October 21, 2020
“Jamal believed anything was possible in America and I place my trust in the American civil justice system,” Khashoggi’s fiancée said.
Slain Saudi journalist Jamal Khashoggi during a news conference in Bahrain in 2014.Mohammed Al-Shaikh / AFP – Getty Images File
By The Associated Press
WASHINGTON – The family of slain Saudi journalist Jamal Khashoggi filed a federal lawsuit on Tuesday accusing Saudi Crown Prince Mohammed bin Salman of personally ordering Khashoggi’s brutal execution in order to silence the government critic.
The lawsuit was filed in Washington, D.C., on behalf of Khashoggi’s fiancée Hatice Cengiz and Democracy for the Arab World Now or DAWN, the human rights organization that Khashoggi founded shortly before his death.
It names Prince Mohammed and a host of Saudi Ministry of Interior officials, accusing them of a “brutal and brazen crime” that was the result of “weeks of planning” and premeditation.
“Jamal believed anything was possible in America and I place my trust in the American civil justice system to obtain a measure of justice and accountability,” Cengiz said in a statement Tuesday.
Khashoggi disappeared on Oct. 2, 2018 after entering the Saudi consulate in Istanbul, seeking documents that would allow him to marry Cengiz, a Turkish national who was waiting outside the building. He never emerged.
Turkish officials allege Khashoggi was killed and then dismembered with a bone saw inside the consulate. His body has not been found. Turkey apparently had the consulate bugged and shared audio of the killing with the C.I.A., among others.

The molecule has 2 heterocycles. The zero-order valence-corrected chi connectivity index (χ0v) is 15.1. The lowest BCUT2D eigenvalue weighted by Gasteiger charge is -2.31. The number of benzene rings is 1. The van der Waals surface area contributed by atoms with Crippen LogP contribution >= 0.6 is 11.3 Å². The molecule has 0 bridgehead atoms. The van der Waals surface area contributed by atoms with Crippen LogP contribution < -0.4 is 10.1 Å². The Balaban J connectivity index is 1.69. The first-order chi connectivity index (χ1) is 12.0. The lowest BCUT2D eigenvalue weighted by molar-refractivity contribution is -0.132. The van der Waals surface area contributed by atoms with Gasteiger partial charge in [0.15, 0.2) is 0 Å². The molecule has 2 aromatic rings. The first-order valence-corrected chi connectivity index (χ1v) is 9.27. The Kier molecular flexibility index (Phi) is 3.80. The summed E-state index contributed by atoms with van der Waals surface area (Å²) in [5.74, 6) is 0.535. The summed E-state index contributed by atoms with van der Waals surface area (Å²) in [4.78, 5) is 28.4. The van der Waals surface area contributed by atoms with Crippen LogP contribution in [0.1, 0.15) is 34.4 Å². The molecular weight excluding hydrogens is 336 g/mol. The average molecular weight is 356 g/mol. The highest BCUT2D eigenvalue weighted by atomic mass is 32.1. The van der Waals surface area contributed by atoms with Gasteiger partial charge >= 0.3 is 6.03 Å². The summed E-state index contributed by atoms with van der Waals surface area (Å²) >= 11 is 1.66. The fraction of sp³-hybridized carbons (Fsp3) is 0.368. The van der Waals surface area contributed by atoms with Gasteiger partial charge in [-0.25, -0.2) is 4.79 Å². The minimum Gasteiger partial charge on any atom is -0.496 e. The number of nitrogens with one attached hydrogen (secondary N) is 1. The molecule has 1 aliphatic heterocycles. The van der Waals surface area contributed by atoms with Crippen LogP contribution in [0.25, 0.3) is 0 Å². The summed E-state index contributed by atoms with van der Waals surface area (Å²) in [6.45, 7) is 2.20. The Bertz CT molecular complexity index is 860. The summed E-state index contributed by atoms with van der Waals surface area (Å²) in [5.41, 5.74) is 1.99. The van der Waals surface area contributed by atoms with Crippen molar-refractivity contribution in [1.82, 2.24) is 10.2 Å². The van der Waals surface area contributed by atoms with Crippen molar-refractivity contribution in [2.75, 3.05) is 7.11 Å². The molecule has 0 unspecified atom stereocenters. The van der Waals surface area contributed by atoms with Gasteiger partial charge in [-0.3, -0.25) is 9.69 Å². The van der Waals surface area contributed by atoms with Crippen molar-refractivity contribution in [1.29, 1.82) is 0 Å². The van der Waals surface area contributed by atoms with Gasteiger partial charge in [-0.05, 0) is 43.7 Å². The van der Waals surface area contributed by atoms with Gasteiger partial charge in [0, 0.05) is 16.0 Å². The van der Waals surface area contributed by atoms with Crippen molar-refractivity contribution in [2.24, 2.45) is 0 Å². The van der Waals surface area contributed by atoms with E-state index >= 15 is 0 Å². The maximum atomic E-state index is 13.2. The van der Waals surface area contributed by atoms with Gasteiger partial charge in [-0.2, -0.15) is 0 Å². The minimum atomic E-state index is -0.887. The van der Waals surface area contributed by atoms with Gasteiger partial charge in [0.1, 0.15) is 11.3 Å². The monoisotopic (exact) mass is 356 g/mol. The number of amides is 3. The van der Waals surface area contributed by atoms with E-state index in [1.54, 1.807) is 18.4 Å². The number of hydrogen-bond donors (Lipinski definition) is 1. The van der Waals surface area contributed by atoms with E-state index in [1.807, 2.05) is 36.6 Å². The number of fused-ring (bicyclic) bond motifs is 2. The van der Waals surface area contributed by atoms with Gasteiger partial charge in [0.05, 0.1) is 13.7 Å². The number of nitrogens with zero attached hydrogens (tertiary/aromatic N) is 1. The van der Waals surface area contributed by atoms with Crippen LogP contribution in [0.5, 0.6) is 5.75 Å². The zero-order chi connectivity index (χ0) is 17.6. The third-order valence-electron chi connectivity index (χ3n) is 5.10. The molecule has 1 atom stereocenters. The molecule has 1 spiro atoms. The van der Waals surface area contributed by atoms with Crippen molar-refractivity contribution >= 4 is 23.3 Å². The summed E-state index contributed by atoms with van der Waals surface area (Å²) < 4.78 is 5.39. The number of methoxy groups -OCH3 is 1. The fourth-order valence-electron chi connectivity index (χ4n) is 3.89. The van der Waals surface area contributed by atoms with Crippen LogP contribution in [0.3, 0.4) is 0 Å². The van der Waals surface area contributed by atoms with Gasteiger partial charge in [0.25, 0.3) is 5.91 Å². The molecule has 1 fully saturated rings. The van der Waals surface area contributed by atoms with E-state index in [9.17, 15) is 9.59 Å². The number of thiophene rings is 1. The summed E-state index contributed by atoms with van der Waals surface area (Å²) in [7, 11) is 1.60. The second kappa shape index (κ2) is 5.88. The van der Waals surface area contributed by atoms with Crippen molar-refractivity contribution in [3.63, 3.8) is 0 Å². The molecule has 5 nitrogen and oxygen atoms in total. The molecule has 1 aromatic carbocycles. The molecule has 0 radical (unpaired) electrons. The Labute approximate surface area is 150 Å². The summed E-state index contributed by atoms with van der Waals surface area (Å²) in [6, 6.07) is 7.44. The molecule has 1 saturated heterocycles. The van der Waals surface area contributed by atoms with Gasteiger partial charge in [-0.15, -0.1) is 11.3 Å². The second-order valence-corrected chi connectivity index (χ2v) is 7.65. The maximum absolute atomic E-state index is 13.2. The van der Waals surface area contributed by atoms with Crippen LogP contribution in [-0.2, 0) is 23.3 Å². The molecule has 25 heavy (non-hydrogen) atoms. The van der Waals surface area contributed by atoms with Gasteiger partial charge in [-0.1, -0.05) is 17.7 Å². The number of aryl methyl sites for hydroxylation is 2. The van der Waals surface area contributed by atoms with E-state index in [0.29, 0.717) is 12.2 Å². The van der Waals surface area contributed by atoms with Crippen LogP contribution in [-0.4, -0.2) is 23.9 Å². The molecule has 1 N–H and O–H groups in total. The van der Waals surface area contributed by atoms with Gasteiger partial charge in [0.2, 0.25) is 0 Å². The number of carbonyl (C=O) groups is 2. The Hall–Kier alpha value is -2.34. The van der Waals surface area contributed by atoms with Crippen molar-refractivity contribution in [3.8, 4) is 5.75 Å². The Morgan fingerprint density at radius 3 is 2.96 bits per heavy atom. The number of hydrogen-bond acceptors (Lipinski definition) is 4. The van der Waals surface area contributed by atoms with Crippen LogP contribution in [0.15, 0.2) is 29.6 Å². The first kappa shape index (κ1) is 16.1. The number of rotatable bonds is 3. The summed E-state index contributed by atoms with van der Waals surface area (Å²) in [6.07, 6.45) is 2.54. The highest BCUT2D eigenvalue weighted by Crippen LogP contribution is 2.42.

Western intelligence agencies, as well as the U.S. Congress, have said the crown prince bears ultimate responsibility for the killing and that an operation of this magnitude could not have happened without his knowledge.
A prominent government critic, Khashoggi had founded DAWN in order to push for democratic and human rights reform in Saudi Arabia and throughout the Arab world.
Tuesday’s suit alleges that the defendants “saw Mr. Khashoggi’s actions in the United States as an existential threat” to their political interests and sought to lure him inside the consulate where a specially dispatched hit squad awaited him.
“Defendants resolved to put an end to Mr. Khashoggi’s efforts by any means necessary,” the suit states.
Saudi officials initially offered conflicting accounts, including claiming that Khashoggi had left the building unharmed. But amid mounting international pressure, they settled on the explanation that Khashoggi’s death was a tragic accident, saying that the team was under orders to merely persuade him to return to the kingdom.
The official account is that the meeting unexpectedly turned violent, resulting in Khashoggi’s accidental death.
In September, a Saudi court issued a final verdict sentencing five mid-level officials and operatives to 20-year jail sentences. The court had originally ordered the death penalty, but reduced the punishment after Khashoggi’s son Salah, who lives in Saudi Arabia and has received financial compensation from the royal court for his father’s killing, announced that he forgave the defendants.
Three others were sentenced to lesser jail terms. The Saudi court did not implicate Prince Mohammed or other senior Interior Ministry officials.